“Wanting approval is the need for others’ recognition, love, and acceptance,” Tucker says. If you want it, it’s likely because you feel like you don’t have it. Disapproval, on the other hand, is a bit trickier to conceptualize. (After all, most of us don’t go around trying to piss people off.) As an example, think of the way a teen might intentionally act out, knowing their parents or superiors will punish their behavior, and what might be behind that desire.

2. To control or be controlled

If you want control, you probably feel like you don’t have any. This may manifest in resistance to what’s happening to you or the person or thing that’s controlling you. On the flip side, if you want to be controlled, you may feel like you don’t trust yourself or need someone else to give you permission to act, speak, etc.

3. Security or insecurity

Wanting security is wanting safety, stability, and comfort, Tucker says. This desire generally means you don’t have it. You may feel like you’re in survival mode. On the other hand, wanting insecurity could mean life feels like too much, and you want to break out of your patterns.

4. Separation or oneness

This want indicates a dual desire for independence (separation) as well as connection (oneness), Tucker says. If you want separation, you may constantly be trying to differentiate yourself from others. When you want oneness, you wish to belong, likely feeling alone or isolated.

What are the 9 emotional states of the Sedona Method?

As part of the Sedona Method, Dwoskin outlines nine distinct emotional states, sometimes referred to as the Chart of Emotions. The Chart of Emotions is designed to help you ID your emotion whenever you’re having a hard time getting in touch with what you’re feeling. (In the book, each emotional state comes with a long list of similar feelings so you can comb through and find the one that matches up with what you’re experiencing.)

Using these emotional states is not a mandatory part of the letting-go process, but rather another tool to help. Imagine a tree. If the four wants are the roots of the tree, the nine emotional states are the leaves on the branches; they’re just the manifestation of what’s going on at a deeper level. They come in handy  as you name and acknowledge what you’re feeling.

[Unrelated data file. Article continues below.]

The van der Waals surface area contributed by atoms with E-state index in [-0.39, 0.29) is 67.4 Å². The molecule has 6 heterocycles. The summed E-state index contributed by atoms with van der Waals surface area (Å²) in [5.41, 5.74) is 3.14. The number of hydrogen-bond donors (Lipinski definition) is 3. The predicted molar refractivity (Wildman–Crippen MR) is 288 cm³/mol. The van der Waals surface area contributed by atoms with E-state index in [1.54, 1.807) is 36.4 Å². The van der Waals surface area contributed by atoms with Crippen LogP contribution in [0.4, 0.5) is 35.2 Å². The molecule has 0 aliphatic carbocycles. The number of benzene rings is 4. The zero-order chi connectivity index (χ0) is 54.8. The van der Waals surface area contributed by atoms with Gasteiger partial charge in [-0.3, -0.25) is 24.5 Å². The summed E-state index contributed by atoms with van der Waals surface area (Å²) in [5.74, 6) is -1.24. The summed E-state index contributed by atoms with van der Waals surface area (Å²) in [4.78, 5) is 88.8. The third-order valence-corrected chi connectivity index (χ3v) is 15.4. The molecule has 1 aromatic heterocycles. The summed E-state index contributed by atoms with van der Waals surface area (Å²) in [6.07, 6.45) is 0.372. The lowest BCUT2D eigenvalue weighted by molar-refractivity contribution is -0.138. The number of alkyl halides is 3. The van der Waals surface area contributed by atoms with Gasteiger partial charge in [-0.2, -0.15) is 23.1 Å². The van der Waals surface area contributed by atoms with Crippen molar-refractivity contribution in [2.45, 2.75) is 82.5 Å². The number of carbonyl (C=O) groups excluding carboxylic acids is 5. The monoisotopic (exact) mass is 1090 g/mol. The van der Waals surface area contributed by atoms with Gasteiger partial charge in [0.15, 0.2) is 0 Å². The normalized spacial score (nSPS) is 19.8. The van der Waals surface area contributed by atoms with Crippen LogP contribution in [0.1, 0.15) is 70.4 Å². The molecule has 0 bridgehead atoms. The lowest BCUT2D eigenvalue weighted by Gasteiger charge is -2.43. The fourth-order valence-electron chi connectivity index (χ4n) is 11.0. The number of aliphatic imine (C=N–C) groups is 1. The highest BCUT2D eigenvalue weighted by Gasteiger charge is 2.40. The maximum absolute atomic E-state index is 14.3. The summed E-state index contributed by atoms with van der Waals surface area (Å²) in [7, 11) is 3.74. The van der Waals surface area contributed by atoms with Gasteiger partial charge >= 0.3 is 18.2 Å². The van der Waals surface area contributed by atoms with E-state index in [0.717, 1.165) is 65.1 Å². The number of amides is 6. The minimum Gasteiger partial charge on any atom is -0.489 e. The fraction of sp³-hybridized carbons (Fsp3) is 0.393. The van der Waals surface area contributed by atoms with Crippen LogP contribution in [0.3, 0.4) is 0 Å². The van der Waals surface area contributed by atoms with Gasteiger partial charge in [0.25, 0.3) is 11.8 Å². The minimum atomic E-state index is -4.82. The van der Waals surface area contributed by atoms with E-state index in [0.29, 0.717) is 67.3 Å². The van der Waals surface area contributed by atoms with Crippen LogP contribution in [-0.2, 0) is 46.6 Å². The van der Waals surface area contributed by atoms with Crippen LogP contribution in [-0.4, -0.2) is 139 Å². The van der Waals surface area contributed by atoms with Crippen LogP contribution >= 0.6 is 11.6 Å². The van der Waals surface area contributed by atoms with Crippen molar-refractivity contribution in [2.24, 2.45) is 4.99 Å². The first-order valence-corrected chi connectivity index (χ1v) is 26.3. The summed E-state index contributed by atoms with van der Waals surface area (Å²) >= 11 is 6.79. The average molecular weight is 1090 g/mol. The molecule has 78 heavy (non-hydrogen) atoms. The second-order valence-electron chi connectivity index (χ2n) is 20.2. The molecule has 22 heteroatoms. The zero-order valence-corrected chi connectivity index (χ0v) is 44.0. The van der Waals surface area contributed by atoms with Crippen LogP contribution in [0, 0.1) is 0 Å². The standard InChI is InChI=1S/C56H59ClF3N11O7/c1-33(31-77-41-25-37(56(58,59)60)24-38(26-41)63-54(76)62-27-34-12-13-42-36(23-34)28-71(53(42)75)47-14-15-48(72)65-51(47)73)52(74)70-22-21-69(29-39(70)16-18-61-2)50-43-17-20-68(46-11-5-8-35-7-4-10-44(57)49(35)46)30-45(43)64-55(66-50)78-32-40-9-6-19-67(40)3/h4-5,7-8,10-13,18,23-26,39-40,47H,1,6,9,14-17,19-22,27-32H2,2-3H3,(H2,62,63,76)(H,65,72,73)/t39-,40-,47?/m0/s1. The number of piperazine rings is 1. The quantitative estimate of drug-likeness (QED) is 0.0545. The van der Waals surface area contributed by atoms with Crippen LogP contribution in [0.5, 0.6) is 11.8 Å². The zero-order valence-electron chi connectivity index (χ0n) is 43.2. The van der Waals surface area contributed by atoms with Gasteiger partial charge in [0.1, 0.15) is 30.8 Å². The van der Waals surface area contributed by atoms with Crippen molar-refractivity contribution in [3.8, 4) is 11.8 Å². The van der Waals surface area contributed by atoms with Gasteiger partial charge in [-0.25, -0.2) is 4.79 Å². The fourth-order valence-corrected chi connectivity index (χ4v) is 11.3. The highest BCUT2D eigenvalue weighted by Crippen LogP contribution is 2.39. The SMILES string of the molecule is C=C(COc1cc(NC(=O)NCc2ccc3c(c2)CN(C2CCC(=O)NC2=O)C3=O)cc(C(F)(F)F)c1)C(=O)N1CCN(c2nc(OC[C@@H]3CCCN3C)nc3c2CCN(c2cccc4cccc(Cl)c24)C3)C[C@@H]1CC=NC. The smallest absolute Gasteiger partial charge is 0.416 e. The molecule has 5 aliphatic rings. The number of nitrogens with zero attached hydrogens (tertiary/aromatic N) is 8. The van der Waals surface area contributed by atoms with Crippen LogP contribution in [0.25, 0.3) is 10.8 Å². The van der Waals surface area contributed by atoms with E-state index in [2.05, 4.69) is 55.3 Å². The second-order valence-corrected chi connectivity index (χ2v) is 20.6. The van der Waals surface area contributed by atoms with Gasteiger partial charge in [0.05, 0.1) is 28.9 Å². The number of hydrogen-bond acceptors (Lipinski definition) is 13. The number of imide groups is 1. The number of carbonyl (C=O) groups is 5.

9 emotional states of the Sedona Method

  • Apathy: You may feel bored, hopeless, powerless, indifferent, indecisive, lazy, stuck, or overwhelmed, and have little energy to act.
  • Grief: This can include feelings of loss, distress, despondency, rejection, abandonment, and even nostalgia. You likely won’t feel capable of doing or changing anything without help.
  • Fear: In this emotional state, you may want to act, but be afraid of the consequences or risk. You may feel anxious, vulnerable, or cautious.
  • Lust: Lust isn’t always sexual; it’s about wanting possession of something you don’t have. You may feel unsatisfied, compulsive, envious, or like you’re stuck in anticipation. This emotional state has more energy, and you’re feeling compelled to act on your desire.
  • Anger: This emotional state comes with more energy and a clearer mind, but also a hesitation to act. You may feel aggressive, annoyed, resentful, jealous, or impatient.
  • Pride: In this emotional state, you’re likely focused on your personal insecurities or weaknesses, and resisting change. You could feel arrogant, critical, or defensive.
  • Courageousness: This emotional state involves action without hesitation. You may feel decisive, enthusiastic, confident, and motivated.
  • Acceptance: Acceptance is a feeling of contentment—that everything is just fine how it is, and that there’s no need to change anything.
  • Peace: This is acceptance but on another level. Everything isn’t fine — it’s perfect. You feel fulfilled, complete, and free.

Is the Sedona Method effective?

The Sedona Method hasn’t been studied clinically, so it’s hard to say for certain; however, anecdotal evidence and research done on similar emotional release techniques suggest that the answer is yes.

Smith, for example, uses emotional freedom techniques (EFT) and mindfulness-based stress reduction (MBSR)—two therapeutic methods similar to The Sedona Method—in his work with clients. EFT works by identifying an issue and your feelings about it, recognizing how you’d like to feel instead, and then framing this as a positive statement you say aloud while tapping acupressure points on your face or body. MBSR, meanwhile, is a collection of mental exercises (such as body scanning, breathing exercises, and affirmations) used to help you focus on the present moment.

“These methods, aimed at helping individuals let go of negative emotions, have shown significant benefits for mental health,” he says. “For instance, EFT has been found to significantly reduce symptoms of anxiety6, depression7, and PTSD8 in numerous clinical trials. Mindfulness practices, as supported by extensive research, have been shown to improve emotional regulation and reduce stress9.” It’s very possible that the Sedona Method could help with all of that, too, although more research on the Sedona Method is needed to confirm this theory.

Benefits of the Sedona Method